The Atlanta Hawks were one of the best teams on their home court during the second half of the season. Now they’ll get to see if that advantage carries over to the postseason when they host the New York Knicks in Game 3 of their first-round playoff series on Friday.
The teams split the first two games at New York’s Madison Square Garden. Atlanta won 107-105 in the opener, but New York evened the series 101-92 on Wednesday.
The Hawks finished the season with the NBA’s longest active home winning streak of 11 games, the team’s longest stretch since the 2014-15 team won 12 straight. The Hawks are 19-2 in their last 21 home games.
“I hope Atlanta’s ready to bring that energy,” the Hawks’ Trae Young said. “I hope it’s loud. I hope everybody’s excited to have the playoffs back in the A. I’m ready to play back inside that arena and in front of those fans. So, it’s going to be fun.”
Young has thrust himself into the center of the storm. He scored the winning basket in the first game and held a finger to his lips to hush the New York fans. That transformed him into a lightning rod for the second game and made him the target of raucous verbal abuse. It didn’t matter; Young had 30 points in the second game after scoring 32 in the opener.
New York’s Derrick Rose said Young’s actions — and the reaction from Knicks fans — is typical of what playoff basketball is supposed to be like. It’s just been a while for both teams: Atlanta hasn’t made the playoffs since 2017, the Knicks since 2013.
“His reaction is supposed to be that way, and it’s supposed to amp up and bring the atmosphere and the environment to where it is right now. That’s what I’m used to,” Rose said.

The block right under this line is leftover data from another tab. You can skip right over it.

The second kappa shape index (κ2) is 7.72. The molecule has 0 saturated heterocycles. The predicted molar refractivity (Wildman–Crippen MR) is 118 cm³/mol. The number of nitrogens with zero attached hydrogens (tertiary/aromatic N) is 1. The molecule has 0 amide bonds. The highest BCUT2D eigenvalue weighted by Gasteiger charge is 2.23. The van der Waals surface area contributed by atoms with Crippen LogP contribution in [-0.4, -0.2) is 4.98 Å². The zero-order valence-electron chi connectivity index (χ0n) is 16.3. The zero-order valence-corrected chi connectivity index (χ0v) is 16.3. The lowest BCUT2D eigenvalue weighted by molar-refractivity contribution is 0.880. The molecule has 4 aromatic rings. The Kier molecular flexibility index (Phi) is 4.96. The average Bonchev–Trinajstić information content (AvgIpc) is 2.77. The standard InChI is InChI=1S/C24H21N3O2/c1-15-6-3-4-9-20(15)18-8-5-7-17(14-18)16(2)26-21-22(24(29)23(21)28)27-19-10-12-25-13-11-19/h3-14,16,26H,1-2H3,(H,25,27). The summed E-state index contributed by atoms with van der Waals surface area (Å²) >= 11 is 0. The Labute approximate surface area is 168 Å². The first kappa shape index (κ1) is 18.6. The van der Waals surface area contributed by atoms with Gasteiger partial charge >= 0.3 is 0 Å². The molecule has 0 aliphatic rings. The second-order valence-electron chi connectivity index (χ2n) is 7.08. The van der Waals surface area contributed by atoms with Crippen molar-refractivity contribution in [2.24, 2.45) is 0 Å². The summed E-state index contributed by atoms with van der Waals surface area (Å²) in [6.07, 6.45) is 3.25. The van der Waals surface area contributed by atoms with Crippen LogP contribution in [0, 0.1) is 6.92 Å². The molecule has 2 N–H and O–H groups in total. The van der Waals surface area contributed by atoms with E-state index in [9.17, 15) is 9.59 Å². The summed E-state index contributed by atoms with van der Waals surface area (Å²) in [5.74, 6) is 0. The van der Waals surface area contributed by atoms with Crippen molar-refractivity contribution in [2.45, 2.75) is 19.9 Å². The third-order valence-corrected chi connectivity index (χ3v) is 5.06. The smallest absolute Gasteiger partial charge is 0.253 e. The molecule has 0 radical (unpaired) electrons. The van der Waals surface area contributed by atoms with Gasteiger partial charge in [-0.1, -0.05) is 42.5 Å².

Rose, who has playoff experience with Chicago and Minnesota, brought the sort of veteran presence expected since he was acquired in a trade with Detroit on Feb. 8. The Knicks went 24-11 after obtaining the veteran and earned the fourth seed in the NBA’s Eastern Conference.
Rose helped set the stage for victory in Game 2 by scoring 26 points and sparking a comeback from a 13-point second-half deficit.
It was also helpful that Julius Randle, voted the NBA’s Most Improved Player, bounced back to record 15 points and 12 rebounds. He scored 11 in the third quarter after going 0-for-6 from the field and scoring two points in the first half.
“Obviously, throughout the game there’s going to be frustrations,” Randle said. “But we know who we are as a team. We’re never going to doubt whether we can win a game or not.”
The Hawks seemed to settle for the quick outside shot in the second game. They took 44 3-point shots — they average only 33.5 — and scored just 28 points in the paint.
“I feel like it was a lot of settling on the perimeter as opposed to attacking,” Atlanta coach Nate McMillan said. “I don’t know if that was because our guys were a little tired or what, but we weren’t getting to the basket, playing in our third and fourth option.”
–Field Level Media